Great Citizens or Great Drones?

droneIt was becoming pretty apparent that the South Dakota Board of Education didn’t have the student’s best interest in mind when they jumped on board with the problematic and controversial Common Core education standards a few years ago. It was done quietly, without input from the public or lawmakers, and that’s never a good sign.

Now that I hear the SD Board of Education has just approved new standards that do not require schools to teach early U.S. history in high school, there’s no doubt.

Ironically, as a recent Daily Journal article indicates, the board came to this decision even after university professors made it clear that students aren’t ready for college-level history because they aren’t getting what they need in high school.  This decision is rather like working on a vehicle assembly line where the guys down near the end tell you that the cars are defective because they’re missing a dozen or more bolts by the time the car reaches them….and the guys in charge of the middle part of the process decide the car needs a dozen less bolts.

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There is no reason whatsoever that a full American history class could not be taught in junior high, and then another full course taught in high school.  The junior high class could build the foundation of the basics, and the high school class could build on that to delve deeper into the important points in American history. While music and athletics can be good things, other than reading and math skills, there is probably nothing more important to a developing mind than history. If something has to go to make room for more history education, there are plenty of things to choose from in the modern classroom.

One need only spend a little time online to become awestruck at the astonishing level of ignorance that plagues the American people. As a writer, I am regularly and routinely left with the unpleasant task of trying to educate liberals (in both major political parties) about important aspects of American history that should have been covered in junior high and high school–but apparently weren’t.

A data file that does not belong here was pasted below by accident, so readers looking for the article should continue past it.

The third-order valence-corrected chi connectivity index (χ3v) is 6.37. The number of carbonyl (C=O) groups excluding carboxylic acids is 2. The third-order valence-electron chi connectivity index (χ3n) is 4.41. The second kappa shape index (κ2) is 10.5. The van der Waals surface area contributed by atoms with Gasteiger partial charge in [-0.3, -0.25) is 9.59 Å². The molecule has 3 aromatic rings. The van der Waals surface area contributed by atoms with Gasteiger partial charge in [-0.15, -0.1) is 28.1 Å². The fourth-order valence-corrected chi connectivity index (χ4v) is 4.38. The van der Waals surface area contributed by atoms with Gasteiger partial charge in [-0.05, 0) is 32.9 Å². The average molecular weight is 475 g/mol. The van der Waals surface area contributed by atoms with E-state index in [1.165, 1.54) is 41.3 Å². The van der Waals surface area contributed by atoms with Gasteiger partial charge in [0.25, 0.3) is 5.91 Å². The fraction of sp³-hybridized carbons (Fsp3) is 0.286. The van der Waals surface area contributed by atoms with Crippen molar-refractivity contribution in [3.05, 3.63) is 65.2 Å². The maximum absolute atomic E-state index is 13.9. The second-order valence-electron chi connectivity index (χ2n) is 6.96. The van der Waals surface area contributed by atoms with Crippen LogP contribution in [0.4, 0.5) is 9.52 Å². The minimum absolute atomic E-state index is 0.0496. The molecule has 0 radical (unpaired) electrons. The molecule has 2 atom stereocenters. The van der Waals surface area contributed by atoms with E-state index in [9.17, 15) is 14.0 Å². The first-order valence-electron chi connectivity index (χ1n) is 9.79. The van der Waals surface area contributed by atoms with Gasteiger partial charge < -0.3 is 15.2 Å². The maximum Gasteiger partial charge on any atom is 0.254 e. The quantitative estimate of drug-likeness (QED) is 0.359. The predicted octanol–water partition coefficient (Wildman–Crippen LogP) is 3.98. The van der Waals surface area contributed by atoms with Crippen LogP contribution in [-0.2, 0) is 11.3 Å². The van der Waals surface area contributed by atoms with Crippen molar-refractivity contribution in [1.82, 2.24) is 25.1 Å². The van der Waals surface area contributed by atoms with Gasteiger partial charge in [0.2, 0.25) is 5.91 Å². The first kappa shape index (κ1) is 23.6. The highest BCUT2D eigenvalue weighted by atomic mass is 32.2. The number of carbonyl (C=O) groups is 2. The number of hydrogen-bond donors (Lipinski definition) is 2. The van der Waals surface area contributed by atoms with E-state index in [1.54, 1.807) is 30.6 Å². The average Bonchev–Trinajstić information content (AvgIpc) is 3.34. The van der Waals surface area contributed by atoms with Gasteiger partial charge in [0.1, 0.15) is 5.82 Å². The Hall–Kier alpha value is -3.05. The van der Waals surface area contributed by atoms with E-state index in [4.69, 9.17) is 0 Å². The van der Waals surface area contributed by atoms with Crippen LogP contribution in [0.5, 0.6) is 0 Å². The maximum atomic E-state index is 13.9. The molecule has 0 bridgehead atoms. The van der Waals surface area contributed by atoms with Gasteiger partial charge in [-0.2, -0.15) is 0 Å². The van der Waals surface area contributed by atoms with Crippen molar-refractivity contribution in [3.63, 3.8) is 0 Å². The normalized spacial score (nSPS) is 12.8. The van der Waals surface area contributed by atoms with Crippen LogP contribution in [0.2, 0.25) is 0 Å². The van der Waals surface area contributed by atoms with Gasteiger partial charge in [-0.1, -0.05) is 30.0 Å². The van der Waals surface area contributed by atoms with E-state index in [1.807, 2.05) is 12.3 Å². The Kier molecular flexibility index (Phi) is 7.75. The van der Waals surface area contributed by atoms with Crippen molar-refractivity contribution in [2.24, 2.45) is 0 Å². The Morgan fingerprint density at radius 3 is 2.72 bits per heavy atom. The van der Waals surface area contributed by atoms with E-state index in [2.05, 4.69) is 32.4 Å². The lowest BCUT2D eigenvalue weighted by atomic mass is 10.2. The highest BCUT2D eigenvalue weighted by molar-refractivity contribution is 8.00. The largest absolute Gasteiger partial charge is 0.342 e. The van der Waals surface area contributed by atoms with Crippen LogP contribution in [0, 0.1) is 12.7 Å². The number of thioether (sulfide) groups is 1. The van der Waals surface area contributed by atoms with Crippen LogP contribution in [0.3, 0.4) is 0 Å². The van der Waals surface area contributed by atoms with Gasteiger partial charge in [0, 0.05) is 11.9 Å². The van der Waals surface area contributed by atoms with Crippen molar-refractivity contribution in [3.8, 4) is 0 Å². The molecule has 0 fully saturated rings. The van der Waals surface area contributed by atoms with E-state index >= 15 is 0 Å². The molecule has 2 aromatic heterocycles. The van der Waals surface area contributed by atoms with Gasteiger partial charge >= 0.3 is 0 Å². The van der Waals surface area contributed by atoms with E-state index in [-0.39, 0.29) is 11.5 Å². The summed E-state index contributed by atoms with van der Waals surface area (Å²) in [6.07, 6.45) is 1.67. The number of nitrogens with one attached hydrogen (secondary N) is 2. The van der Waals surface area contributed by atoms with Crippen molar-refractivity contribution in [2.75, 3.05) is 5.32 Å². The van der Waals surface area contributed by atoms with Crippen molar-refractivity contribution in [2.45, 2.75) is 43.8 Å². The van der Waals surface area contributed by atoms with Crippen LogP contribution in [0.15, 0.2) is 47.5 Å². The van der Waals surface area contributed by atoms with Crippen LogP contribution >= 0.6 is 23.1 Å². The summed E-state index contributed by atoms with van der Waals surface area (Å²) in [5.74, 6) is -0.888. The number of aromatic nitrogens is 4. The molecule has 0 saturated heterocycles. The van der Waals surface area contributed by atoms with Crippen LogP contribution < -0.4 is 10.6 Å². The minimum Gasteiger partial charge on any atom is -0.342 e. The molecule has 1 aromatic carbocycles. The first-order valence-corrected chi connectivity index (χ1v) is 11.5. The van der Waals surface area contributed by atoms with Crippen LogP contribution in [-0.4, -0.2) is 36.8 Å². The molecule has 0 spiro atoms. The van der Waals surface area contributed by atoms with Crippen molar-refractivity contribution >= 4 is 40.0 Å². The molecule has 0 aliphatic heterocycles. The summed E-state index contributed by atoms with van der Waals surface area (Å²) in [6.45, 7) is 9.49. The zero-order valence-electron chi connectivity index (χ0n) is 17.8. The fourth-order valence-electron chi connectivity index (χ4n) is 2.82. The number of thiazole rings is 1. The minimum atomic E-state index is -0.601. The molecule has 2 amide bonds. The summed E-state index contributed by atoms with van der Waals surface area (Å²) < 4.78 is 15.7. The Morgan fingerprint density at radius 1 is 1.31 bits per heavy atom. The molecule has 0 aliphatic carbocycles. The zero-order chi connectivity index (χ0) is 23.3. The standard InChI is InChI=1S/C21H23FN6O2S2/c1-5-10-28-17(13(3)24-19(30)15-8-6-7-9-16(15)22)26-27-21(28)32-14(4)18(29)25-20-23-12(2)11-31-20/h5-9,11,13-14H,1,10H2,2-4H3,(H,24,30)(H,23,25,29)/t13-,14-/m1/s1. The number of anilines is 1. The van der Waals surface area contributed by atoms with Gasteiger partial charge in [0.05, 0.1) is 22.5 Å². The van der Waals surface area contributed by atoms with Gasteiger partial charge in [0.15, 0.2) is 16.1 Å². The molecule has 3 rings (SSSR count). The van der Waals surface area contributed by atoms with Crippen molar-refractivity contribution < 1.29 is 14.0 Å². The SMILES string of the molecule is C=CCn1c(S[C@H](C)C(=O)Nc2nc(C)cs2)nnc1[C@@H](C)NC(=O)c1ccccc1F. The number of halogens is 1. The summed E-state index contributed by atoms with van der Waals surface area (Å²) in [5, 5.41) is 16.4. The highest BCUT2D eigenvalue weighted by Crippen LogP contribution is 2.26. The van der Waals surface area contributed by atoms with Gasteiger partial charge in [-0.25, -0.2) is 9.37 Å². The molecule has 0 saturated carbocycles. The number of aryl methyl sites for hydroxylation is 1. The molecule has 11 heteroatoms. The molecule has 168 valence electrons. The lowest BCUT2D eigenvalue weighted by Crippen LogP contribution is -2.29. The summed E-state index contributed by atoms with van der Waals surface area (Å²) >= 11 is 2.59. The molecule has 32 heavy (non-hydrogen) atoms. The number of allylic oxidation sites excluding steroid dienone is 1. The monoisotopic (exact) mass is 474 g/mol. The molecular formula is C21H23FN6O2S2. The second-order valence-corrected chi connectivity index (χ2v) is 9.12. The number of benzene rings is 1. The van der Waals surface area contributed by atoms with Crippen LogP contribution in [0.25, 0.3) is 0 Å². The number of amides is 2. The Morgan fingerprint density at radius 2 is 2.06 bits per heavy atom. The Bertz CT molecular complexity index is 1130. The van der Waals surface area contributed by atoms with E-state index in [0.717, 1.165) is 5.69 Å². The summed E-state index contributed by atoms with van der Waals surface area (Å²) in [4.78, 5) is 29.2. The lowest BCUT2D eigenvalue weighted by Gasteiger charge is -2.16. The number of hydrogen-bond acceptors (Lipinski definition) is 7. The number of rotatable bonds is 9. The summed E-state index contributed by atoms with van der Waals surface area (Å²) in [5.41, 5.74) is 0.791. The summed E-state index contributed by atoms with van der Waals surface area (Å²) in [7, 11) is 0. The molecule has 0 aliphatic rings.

These people have no concept of what’s in the U.S. Constitution beyond a notion of allegedly sacrosanct “separation of church and state” (a statement which is found nowhere in the Constitution or any of the founding documents, and neither is the concept as Leftists understand it).  They see the Constitution as more useful for defending debauchery than in defending the right of conscience.  The enumerated powers and the limits that Article 1 Section 8 puts on government are an alien concept, and their idea of government is more a tool to take from people you don’t like and give to others, than it is to ensure that all people are treated equally under the law. The reality that only the legislative branch, not the executive or judicial branch, can make law?  Please.

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Many people today have no idea what’s in the Declaration of Independence beyond a vague excuse to shoot fireworks and eat burgers on the Fourth of July, with no grasp at all of the source of the inalienable rights we fought five bloody years of war to secure. Far too many have no idea why we even have a national celebration on July 4 every year. The fact that the U.S. Constitution cannot be understood without first understanding the Declaration of Independence wouldn’t even occur to the majority of Americans today.

They know nothing of what the Mayflower Compact says or the importance the early settlers of America placed on the Bible.

They know nothing of the reason virtually all of the colonies were founded, and the authority to which the first Europeans to settle America looked.